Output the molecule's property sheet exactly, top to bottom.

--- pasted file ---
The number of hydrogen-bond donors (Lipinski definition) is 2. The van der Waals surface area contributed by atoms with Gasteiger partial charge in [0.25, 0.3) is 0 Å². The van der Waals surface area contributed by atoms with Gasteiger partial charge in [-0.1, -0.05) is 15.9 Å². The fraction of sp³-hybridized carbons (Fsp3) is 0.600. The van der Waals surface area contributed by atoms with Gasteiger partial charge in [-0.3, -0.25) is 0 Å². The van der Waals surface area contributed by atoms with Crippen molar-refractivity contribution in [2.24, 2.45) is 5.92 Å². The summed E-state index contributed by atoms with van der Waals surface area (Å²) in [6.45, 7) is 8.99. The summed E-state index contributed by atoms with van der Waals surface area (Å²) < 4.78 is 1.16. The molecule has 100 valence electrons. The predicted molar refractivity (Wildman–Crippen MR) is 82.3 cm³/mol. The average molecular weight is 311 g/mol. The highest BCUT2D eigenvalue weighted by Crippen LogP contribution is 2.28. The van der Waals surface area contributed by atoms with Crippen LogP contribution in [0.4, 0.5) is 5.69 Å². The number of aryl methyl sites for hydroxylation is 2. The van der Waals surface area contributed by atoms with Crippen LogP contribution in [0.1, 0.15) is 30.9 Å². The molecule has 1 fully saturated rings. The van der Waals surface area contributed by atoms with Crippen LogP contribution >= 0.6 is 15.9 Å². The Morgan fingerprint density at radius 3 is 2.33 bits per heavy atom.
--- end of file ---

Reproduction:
The number of hydrogen-bond donors (Lipinski definition) is 2. The van der Waals surface area contributed by atoms with Gasteiger partial charge in [0.25, 0.3) is 0 Å². The van der Waals surface area contributed by atoms with Gasteiger partial charge in [-0.1, -0.05) is 15.9 Å². The fraction of sp³-hybridized carbons (Fsp3) is 0.600. The van der Waals surface area contributed by atoms with Gasteiger partial charge in [-0.3, -0.25) is 0 Å². The van der Waals surface area contributed by atoms with Crippen molar-refractivity contribution in [2.24, 2.45) is 5.92 Å². The summed E-state index contributed by atoms with van der Waals surface area (Å²) in [6.45, 7) is 8.99. The summed E-state index contributed by atoms with van der Waals surface area (Å²) < 4.78 is 1.16. The molecule has 100 valence electrons. The predicted molar refractivity (Wildman–Crippen MR) is 82.3 cm³/mol. The average molecular weight is 311 g/mol. The highest BCUT2D eigenvalue weighted by Crippen LogP contribution is 2.28. The van der Waals surface area contributed by atoms with Crippen LogP contribution in [0.4, 0.5) is 5.69 Å². The number of aryl methyl sites for hydroxylation is 2. The van der Waals surface area contributed by atoms with Crippen LogP contribution in [0.1, 0.15) is 30.9 Å². The molecule has 1 fully saturated rings. The van der Waals surface area contributed by atoms with Crippen LogP contribution >= 0.6 is 15.9 Å². The Morgan fingerprint density at radius 3 is 2.33 bits per heavy atom.